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Getting Started With Marketing.

October 14, 2008

I build confidence when I practice a variety of shots – hitting it high or low, working the ball. A lot of golfers go to the range and just hit full shots. That doesn’t build on-course confidence, because you won’t always hit full shots out there. My confidence is built on knowing I can effectively work the ball in any circumstance. ~ Joanne Carner

Although I may just be getting started in the business, if there’s one tidbit of advice I’ve heard across the board from fellow freelancers, it’s to market like a squirrel on speed.  I’ve had two questions:

  1. How do I market when I’m just starting out and don’t have many clips to show?
  2. Yeah, but what if I’m swimming in a sea of work – which I dream of while sitting in my bunny-tail pajamas sipping cocoa every night – what then?  No need to market, right?  Why should I if the clients are all running to me like a cup of coffee on Monday morning?

In response to question two I was told: You better market no matter how many clients you have!  Remember after the feast comes the famine, and unless you enjoy being in a slump, you do not want to neglect the marketing aspect of freelancing even when you’re up to your neck in work.  Good advice, I must say.  One must always set aside a small chunk of each day or a good portion of time once or twice a week to focus on the marketing aspect of the business to maintain steady work and cashflow.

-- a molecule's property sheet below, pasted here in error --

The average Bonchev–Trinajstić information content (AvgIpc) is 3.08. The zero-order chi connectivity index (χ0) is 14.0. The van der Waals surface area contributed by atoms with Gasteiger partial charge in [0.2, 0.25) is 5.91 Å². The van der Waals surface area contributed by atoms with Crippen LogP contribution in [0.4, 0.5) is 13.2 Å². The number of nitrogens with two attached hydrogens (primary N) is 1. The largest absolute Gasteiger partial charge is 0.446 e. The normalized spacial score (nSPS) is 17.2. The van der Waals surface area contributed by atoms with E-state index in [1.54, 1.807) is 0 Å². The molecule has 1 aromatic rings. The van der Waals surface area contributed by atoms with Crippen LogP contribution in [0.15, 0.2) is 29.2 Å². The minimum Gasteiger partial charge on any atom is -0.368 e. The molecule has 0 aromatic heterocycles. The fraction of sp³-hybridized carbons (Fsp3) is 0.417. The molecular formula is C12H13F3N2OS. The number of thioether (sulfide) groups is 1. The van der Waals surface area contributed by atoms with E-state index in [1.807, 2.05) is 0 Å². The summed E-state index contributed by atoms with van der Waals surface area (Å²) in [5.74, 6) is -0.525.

When it comes to the first question, here is what I have learned to develop my own client base:

  1. Get a website.  Every writer in this technological age should have one.  So many freelancers have told me this is the prime way they have landed clients without really putting forth any effort.  It’s ideal to have clear contact information, details on rates and services provided, an online portfolio of your best sample clips (provided you have some), and also a little blurb about who you are so clients can recognize you’re human too…not just some static robot that pumps out a trillion words a second.  Having a face and personality to someone they are going to hire is surprisingly important.  And if you don’t have any clips to put on your online portfolio, why not start building it with fictional samples?  Even if you don’t have work published, create a sales brochure for a nonexistent company or write a few articles on topics you’re interested in to show potential clients that you’re capable.  Nowadays, many companies or internet services offer freebie website space.  Website builders will even allow you to design your own simple layout so money isn’t an issue.  I have a friend working on my website now.  She’s a freelance graphic designer, also trying to get samples for her portfolio, so she’s helping me out by designing a website for me and I’m helping her out in turn by giving her a sample she can use in her portfolio.  Win-win!
  2. Start a blog.  It doesn’t have to be about writing.  Mine is, but it can be about any topic you’re interested in.  Just make sure you have a ‘niche’ or focus, because this is more likely to develop an audience that follows your posts.  Sometimes having a specialization can also help you land writing gigs that require ‘experts’ in a certain field.  Blogs are great for driving traffic to your website and letting people get to know a more personal side of you.  Potential clients may even offer you blogging projects or pay you to guest post on their own blogs.